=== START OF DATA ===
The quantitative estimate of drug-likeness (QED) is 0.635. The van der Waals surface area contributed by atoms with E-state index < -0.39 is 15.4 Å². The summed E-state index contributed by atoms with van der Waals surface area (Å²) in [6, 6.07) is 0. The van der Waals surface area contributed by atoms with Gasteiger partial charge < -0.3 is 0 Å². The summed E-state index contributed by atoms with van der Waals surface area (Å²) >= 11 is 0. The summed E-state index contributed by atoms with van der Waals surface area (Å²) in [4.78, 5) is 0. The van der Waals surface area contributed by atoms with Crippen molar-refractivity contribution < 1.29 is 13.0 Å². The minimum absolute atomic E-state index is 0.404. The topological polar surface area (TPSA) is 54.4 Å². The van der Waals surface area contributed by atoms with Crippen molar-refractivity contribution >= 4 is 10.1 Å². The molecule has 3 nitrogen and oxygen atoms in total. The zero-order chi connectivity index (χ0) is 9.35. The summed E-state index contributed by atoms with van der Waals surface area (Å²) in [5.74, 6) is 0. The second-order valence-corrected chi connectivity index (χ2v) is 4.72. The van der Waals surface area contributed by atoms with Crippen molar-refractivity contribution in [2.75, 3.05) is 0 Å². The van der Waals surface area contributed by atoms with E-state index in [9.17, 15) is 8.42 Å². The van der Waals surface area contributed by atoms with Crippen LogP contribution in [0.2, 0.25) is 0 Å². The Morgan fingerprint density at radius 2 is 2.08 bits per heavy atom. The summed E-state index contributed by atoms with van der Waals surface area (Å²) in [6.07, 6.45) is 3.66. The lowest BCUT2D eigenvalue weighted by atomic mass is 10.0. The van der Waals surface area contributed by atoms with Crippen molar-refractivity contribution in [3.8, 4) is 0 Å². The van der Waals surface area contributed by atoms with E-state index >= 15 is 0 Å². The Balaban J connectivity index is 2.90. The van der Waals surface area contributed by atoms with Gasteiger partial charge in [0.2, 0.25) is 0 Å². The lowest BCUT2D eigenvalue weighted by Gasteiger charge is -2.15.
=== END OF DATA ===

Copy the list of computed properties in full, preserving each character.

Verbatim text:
The quantitative estimate of drug-likeness (QED) is 0.635. The van der Waals surface area contributed by atoms with E-state index < -0.39 is 15.4 Å². The summed E-state index contributed by atoms with van der Waals surface area (Å²) in [6, 6.07) is 0. The van der Waals surface area contributed by atoms with Gasteiger partial charge < -0.3 is 0 Å². The summed E-state index contributed by atoms with van der Waals surface area (Å²) >= 11 is 0. The summed E-state index contributed by atoms with van der Waals surface area (Å²) in [4.78, 5) is 0. The van der Waals surface area contributed by atoms with Crippen molar-refractivity contribution < 1.29 is 13.0 Å². The minimum absolute atomic E-state index is 0.404. The topological polar surface area (TPSA) is 54.4 Å². The van der Waals surface area contributed by atoms with Crippen molar-refractivity contribution >= 4 is 10.1 Å². The molecule has 3 nitrogen and oxygen atoms in total. The zero-order chi connectivity index (χ0) is 9.35. The summed E-state index contributed by atoms with van der Waals surface area (Å²) in [5.74, 6) is 0. The second-order valence-corrected chi connectivity index (χ2v) is 4.72. The van der Waals surface area contributed by atoms with Crippen molar-refractivity contribution in [2.75, 3.05) is 0 Å². The van der Waals surface area contributed by atoms with E-state index in [9.17, 15) is 8.42 Å². The van der Waals surface area contributed by atoms with Crippen LogP contribution in [0.2, 0.25) is 0 Å². The Morgan fingerprint density at radius 2 is 2.08 bits per heavy atom. The summed E-state index contributed by atoms with van der Waals surface area (Å²) in [6.07, 6.45) is 3.66. The lowest BCUT2D eigenvalue weighted by atomic mass is 10.0. The van der Waals surface area contributed by atoms with Crippen molar-refractivity contribution in [3.8, 4) is 0 Å². The van der Waals surface area contributed by atoms with E-state index >= 15 is 0 Å². The Balaban J connectivity index is 2.90. The van der Waals surface area contributed by atoms with Gasteiger partial charge in [0.2, 0.25) is 0 Å². The lowest BCUT2D eigenvalue weighted by Gasteiger charge is -2.15.